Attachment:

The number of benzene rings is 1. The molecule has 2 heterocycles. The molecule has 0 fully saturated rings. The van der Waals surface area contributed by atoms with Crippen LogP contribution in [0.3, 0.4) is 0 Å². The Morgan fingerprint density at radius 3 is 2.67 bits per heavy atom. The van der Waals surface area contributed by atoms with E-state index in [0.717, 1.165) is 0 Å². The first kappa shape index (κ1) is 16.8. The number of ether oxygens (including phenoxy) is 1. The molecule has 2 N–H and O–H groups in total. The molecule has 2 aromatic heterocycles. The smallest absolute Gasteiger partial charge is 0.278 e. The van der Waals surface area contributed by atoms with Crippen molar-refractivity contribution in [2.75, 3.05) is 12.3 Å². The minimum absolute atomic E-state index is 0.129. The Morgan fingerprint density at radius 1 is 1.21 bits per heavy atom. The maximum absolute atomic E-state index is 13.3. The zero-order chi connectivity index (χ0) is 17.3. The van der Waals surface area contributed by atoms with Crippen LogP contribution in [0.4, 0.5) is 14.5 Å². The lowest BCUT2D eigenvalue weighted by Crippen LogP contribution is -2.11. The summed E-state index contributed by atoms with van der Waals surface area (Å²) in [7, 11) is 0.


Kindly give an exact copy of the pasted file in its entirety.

The number of benzene rings is 1. The molecule has 2 heterocycles. The molecule has 0 fully saturated rings. The van der Waals surface area contributed by atoms with Crippen LogP contribution in [0.3, 0.4) is 0 Å². The Morgan fingerprint density at radius 3 is 2.67 bits per heavy atom. The van der Waals surface area contributed by atoms with E-state index in [0.717, 1.165) is 0 Å². The first kappa shape index (κ1) is 16.8. The number of ether oxygens (including phenoxy) is 1. The molecule has 2 N–H and O–H groups in total. The molecule has 2 aromatic heterocycles. The smallest absolute Gasteiger partial charge is 0.278 e. The van der Waals surface area contributed by atoms with Crippen molar-refractivity contribution in [2.75, 3.05) is 12.3 Å². The minimum absolute atomic E-state index is 0.129. The Morgan fingerprint density at radius 1 is 1.21 bits per heavy atom. The maximum absolute atomic E-state index is 13.3. The zero-order chi connectivity index (χ0) is 17.3. The van der Waals surface area contributed by atoms with Crippen LogP contribution in [0.4, 0.5) is 14.5 Å². The lowest BCUT2D eigenvalue weighted by Crippen LogP contribution is -2.11. The summed E-state index contributed by atoms with van der Waals surface area (Å²) in [7, 11) is 0.